(3/2016) 9 a.m., March seventeenth, 2009, I hopped out of bed, slipped into my jeans and green t-shirt, and sauntered into the kitchen to greet the day. This was no ordinary day. No, this day was St. Patrick’s Day, and not only was I in St. Patrick’s motherland to celebrate (Galway, to be exact), but the sun was out and the mercury was at a steady
sixty-five degrees, both rarities in the great Emerald Isle. It’s worth mentioning that St. Patrick’s day is a bank holiday in Ireland which means no classes, which means one thing to the Irish: find your nearest friends, and drink.
This St. Patty’s day was no exception. With the help of our wonderful Irish friends, myself and some of my fellow study abroad-ers concocted a traditional Irish breakfast to prep for the day’s upcoming festivities. The Irish kids prepped the rashers and beans, eggs, white and black puddings and boiled potatoes, and we Americans threw in a few pancakes
to mix it up a bit. We all got a true taste of Ireland that morning, and I still don’t know how I feel about black pudding (see definition below); needless to say, I washed it down with a lot of beer.
With full bellies, we proceeded into town to join the rest of the Galway student population at the Claddagh (Irish for stony beach), a beautiful open area near the center of Galway where the Corrib River meets the Galway Bay. On any other day of the year the Claddagh is a calm, grassy oasis with striking water views on the edge of the busy city. On St.
Patrick’s Day, however, every inch of grass was covered with blankets and students, standing, sitting, stumbling or laying, quite literally drinking in the beautiful day. Music was playing, friends were all around, and everyone was simply reveling in this rare period of solid camaraderie.
My favorite moment of the day was joining the scores of students lining the edges of the Corrib River. It was low tide, so the stonewalls rose high above the water and we all dangled our feet over the edge of the drop. The famous Old Long Walk of Steve Earle’s "Galway Girl" stretched to the left, Galway City rose to the right, and the Corrib River
flowed directly below; it was a unique experience, and I felt lucky to be a true part of Galway at that moment, surrounded by my American and Irish friends.
Full Irish Breakfast
Recipe and definitions adapted from MrBreakfast.com
- 4 Irish sausages (also known as bangers)
- 4 slices of Irish bacon (rashers)
- 1 8-ounce tube of black pudding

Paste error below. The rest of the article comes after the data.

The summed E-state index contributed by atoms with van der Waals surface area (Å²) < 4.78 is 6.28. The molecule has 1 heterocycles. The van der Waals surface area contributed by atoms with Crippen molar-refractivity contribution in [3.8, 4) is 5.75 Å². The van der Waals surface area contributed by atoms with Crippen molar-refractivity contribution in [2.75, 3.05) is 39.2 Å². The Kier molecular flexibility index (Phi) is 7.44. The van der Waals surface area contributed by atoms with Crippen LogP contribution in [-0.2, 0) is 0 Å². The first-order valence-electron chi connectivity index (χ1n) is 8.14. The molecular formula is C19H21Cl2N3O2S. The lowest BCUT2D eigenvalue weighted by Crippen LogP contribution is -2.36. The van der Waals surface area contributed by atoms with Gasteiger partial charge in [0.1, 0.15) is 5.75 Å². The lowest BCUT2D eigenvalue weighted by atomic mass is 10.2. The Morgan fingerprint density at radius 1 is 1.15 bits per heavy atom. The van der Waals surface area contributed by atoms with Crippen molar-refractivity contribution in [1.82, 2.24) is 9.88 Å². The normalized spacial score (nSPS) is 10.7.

- 1 8-ounce tube of white pudding
- 4 large eggs
- 4 small tomatoes - cut into quarters
- 4 boiled potatoes - cooled and cut into 1-inch cubes
- 1 can of Irish beans
- Grated Dubliner cheese
- Irish brown bread
Irish sausages are usually made from pork or a combination of pork and beef and are larger than traditional American breakfast sausages. The term banger refers to a sausage's tendency to burst or explode out if it's skin while cooking.
In Ireland, slices of bacon are referred to as rashers, and are similar to a fattier version of Canadian bacon. Irish bacon is often made from the back meat of a pig and is cooked with a ham steak methodology: it’s considered done when it's fully cooked through and browned.
Black pudding (sometimes called blood pudding) is a soft-textured sausage made from the cooked and congealed blood of pigs or cattle mixed with fillers like pork, beef, fat, oatmeal, bread, potato or barley.
White pudding is basically black pudding without blood. As part of a traditional Irish breakfast, both black and white puddings are usually sliced and then grilled or fried.
Irish beans are similar to American baked beans, but are less sweet due to the lack of brown sugar included in most American baked beans.
Preheat oven to 250 degrees.
In a large frying pan over medium heat, melt about 2 Tbsp of butter.
Fry Irish bacon until cooked through and browned, just short of crispy. Remove from pan, place on stacked paper towels to remove excess fat. Transfer to two heat-resistant serving plates. Place in oven to keep warm.
Place the Irish sausages in the frying pan and cook until done and nicely browned. Transfer to oven to keep warm.
In a small saucepan over medium heat, warm the baked beans.
Slice the puddings to desired thickness and begin frying in the frying pan. Add the potatoes. After a couple minutes, add the tomatoes. Continue to cook and flip until all ingredients are nicely browned. Transfer to the serving plates in the oven.
Finally, fry the eggs to your liking. Top with gated Dubliner cheese if desired and season to taste.
Remove plates from oven. Transfer the eggs to the plate along with a generous scoop of baked beans.
Serve immediately with Irish brown bread. Wash down with breakfast beer of choice.
Read other articles by Sharon Racine